The plot thickens. Four months after revealing a Justice Department investigation related to accounting and indirect cost charging practices with the U.S. government, Booz Allen Hamilton is now also being investigated by the U.S. Securities and Exchange Commission, a development CEO Horacio Rozanski called a “very normal course” of action.
In response to an analyst’s question around the SEC’s investigation, Rozanski said he had no substantive update and that the SEC investigation is “common in matters like this,” according to the Nov. 6 earnings call transcript.
“We’ve been in contact with other agencies and that includes the SEC,” Rozanski said. “They recently informed us of an informal investigation, and we believe that covers the same subject matter that the DOJ is looking at. And, of course, we have an excellent legal team and are continuing to cooperate with the government to bring all of this to an appropriate resolution. And because we’re in the early stages really on today’s call, that’s pretty much all we are prepared to say on this topic.”
In its quarterly Form 10-Q, Booz Allen Hamilton said the SEC investigation – linked squarely to a Justice Department probe into potential civil and criminal activity that commenced in June – “relates to matters that are also the subject of the DOJ’s investigation.”
Since learning of the DOJ investigation, Booz Allen Hamilton has engaged a law firm to represent the company “in connection with this matter and respond to the government’s requests,” the company said in a Nov. 6 SEC filing, however, the company did not disclose specific numbers around litigation costs.
In the filing, the company said it has already incurred “incremental legal costs” during the second quarter of fiscal year 2018 in response to the DOJ investigation and expects to incur additional costs in the future.
“The total cost associated with these matters will depend on many factors, including the duration of these matters and any related findings,” the filing said. “At this stage, the company is not able to reasonably estimate the expected amount or range of cost or any loss associated with these matters.”
Interestingly, in its May 2017 10-K filing, Booz Allen Hamilton identified risks associated with non-chargeable activities and the overall risk of managing cost structure. “Our profitability could suffer if we are not able to timely and effectively utilize our employees or manage our cost structure,” the filing said. “Our profitability is also affected by the extent to which we are able to effectively manage our overall cost structure for operating expenses, such as wages and benefits, overhead and capital and other investment-related expenditures. If we are unable to effectively manage our costs and expense and achieve efficiencies, our competitiveness and profitability may be adversely affected.”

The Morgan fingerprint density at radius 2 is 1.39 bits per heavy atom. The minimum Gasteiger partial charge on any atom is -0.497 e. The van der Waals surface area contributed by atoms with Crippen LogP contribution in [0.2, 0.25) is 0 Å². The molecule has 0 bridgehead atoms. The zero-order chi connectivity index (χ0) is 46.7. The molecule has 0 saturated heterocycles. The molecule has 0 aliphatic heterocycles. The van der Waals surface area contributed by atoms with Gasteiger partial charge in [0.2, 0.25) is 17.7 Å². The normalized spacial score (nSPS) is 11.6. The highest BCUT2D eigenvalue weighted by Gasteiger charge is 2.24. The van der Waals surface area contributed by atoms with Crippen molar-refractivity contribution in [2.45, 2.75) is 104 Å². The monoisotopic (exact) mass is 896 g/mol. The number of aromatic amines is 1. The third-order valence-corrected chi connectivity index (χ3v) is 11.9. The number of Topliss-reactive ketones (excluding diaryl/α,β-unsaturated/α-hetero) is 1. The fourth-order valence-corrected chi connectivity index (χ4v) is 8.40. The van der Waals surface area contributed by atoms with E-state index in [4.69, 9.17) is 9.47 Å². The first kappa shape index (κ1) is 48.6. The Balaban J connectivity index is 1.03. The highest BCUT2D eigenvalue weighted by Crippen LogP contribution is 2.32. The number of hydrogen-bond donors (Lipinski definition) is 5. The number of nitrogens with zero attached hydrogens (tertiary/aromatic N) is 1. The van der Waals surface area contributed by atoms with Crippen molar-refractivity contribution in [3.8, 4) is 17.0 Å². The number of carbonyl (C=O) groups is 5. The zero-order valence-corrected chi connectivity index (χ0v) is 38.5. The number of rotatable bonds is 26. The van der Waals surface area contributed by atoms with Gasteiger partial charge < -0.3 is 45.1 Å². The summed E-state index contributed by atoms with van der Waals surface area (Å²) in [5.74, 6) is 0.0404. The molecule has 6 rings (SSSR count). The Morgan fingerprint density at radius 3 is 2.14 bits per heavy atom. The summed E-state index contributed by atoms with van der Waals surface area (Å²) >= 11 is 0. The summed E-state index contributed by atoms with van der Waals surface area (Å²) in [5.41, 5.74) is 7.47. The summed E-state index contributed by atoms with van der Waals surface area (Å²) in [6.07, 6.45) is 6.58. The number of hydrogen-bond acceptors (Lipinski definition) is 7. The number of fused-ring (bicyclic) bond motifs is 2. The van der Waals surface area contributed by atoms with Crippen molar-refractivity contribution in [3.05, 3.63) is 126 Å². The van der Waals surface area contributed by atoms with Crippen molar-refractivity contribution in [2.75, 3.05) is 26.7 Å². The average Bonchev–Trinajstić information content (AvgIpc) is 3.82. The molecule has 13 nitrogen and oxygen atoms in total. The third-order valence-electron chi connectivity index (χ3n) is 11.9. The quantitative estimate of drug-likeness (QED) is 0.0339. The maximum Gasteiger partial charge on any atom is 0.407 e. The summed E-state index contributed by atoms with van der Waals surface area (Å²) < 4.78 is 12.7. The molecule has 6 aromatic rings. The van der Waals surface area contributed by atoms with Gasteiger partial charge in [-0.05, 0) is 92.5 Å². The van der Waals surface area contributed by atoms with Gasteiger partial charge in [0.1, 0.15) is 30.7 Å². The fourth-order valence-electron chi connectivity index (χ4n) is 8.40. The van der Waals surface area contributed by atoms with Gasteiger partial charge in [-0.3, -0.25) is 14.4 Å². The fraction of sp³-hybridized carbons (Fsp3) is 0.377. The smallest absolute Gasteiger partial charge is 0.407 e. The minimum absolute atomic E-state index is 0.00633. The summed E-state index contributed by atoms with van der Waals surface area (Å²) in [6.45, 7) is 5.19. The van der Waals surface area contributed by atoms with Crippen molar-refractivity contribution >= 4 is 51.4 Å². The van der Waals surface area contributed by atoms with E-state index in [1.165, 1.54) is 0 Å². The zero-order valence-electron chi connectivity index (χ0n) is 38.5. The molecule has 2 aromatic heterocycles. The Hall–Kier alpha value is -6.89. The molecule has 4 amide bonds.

The McLean, Va.-based management and technology consulting and engineering services company is also involved in a class action lawsuit, which names Booz Allen Hamilton, CEO Horacio Rozanski and CFO Lloyd Howell Jr. as defendants on behalf of all purchasers of the company’s securities from May 19, 2016 through June 15, 2017.
In September 2017, the U.S. District Court for the Eastern District of Virginia named two lead plaintiffs, and on October 20, the lead plaintiffs filed a consolidated amended complaint, which alleges “misrepresentations or omissions by the company purporting to relate to matters that are the subject of the DOJ investigation.”
Earlier this week, Booz Allen Hamilton announced Q2 2018 earnings of $1.54 billion, a 10.6% increase over the previous quarter. The company’s quarterly profit hit $142.5 million, an increase of 5% over the previous three-month period.
On an August earnings call with analysts, Rozanski said, “The timeline for resolution remains uncertain, but given the complexity of cost accounting issues and the fact that we are still in the early stages of the investigation, we believe it is more likely to be years than months.”